Just days after listing more than 1 million decrypted Gmail and Yahoo accounts on a dark web marketplace, data vendor “SunTzu583” is allegedly back again, this time with more than 600,000 decrypted user accounts of PlayStation users.
The credentials, which include login email addresses and passwords in their clear-text form, are being offered for just $35.71 (around 0.0292 bitcoin), inside a price range the now-famous SunTzu538 has been comfortable valuing stolen data at.
The source(s) of the database still remain a mystery, although the dark web vendor has denied obtaining it directly from PlayStation servers.
In the description of the listing, he explains that the credentials are mainly for access into PlayStation user accounts, but can be used to access other platforms on the PlayStation network as well.
The authenticity of the data is yet to undergo independent verification, but IT security research experts reckon major data breaches of recent times involving PlayStation user accounts could be where the data was sourced from.
It should be noted that in 2015, 2.5 million Xbox and PlayStation user account details were accessed through a large data breach on two popular gaming forums (PSP ISO and Xbox360 ISO) that let gamers interact, download, upload, and share pirated copies of PS and Xbox games for free.
Information about the data breaches surprisingly remained unknown to the public until earlier this year when someone listed them on the dark web.
A similar incident took place back in 2014 and left details of more than 13,000 gamers exposed.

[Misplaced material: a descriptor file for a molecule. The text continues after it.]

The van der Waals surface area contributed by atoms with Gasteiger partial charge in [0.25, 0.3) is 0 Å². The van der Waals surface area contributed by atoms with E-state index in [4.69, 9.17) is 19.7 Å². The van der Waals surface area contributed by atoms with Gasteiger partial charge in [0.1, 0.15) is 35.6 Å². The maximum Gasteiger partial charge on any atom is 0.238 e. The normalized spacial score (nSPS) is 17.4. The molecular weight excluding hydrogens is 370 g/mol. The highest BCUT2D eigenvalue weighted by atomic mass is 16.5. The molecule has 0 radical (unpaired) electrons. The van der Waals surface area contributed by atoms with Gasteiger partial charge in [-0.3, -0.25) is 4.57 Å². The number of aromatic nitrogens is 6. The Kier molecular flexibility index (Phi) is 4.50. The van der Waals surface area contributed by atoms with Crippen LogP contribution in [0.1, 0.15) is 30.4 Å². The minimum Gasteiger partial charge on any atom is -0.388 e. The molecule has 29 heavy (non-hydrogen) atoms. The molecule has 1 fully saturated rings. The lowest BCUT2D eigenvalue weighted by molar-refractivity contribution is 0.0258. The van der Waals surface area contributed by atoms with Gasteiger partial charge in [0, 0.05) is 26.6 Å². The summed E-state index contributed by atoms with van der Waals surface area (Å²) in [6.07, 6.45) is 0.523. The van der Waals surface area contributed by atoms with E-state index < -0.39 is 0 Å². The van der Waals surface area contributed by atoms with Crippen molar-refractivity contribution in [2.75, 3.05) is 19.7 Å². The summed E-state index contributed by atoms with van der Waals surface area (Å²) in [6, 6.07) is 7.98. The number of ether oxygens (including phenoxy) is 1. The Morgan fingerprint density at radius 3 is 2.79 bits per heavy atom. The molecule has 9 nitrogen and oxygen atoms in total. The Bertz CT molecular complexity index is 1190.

Again, the targets of this were mainly third party platforms, albeit a portion of the data was stolen directly from Microsoft’s Xbox console.
Several months ago, a significant number of PlayStation users reported that their accounts had been remotely accessed by unauthorized persons leading to loss of login authority, and in some cases, funds.
Sony denied that their servers had been breached and instead ascribed the hack to vulnerabilities on third party data breaches.
As to the matter at hand, Sony has yet to say anything but if the dark web vendor’s word is anything to go by, then the tech giant can fittingly use the same case as in the 2014 hack.
The dark web has provided a useful platform for journalists and whistleblowers to publish sensitive reports to the public anonymously for the better part of the past decade.
Evidently, it is not the only atypical business that has been going on there; hackers have been using the channel to share stolen data and, thanks to the recent growth of the bitcoin currency payment system, even make money out of it.
The sheer facts that a staggering 640,000 PlayStation user accounts can be listed for as little as $35 and one vendor is able to offer such big data dumps in a space of less than one month goes to show just how common and commercialized data breaches have become.
Experts have been quick to point out that the low price tags attached to data listings on dark web marketplaces are not just a sign of excess supply or desperation from vendors, however, but also the low demand such stolen data must command.
Numerous cases of major cyber-attacks have been reported this year alone, and the gaming industry hasn’t been an uncommon target prior to this incident.
More than a dozen top companies in the sphere, including LifeBoat, ESEA, Envoy, Epic Games, and Clash of Clans have had their data listed on dark web marketplaces over the last couple of months – most for a price in the aforementioned range.
Fortunately, users in most attacks do not lose their login authority and even get the time to change their credentials as the databases change ownership from seller to seller for weeks before disappearing from the dark web.
That said, account holders with the platforms that have been recently compromised, including PlayStation, are advised to change their credentials and use different passwords where the same email address is used to access more than one account.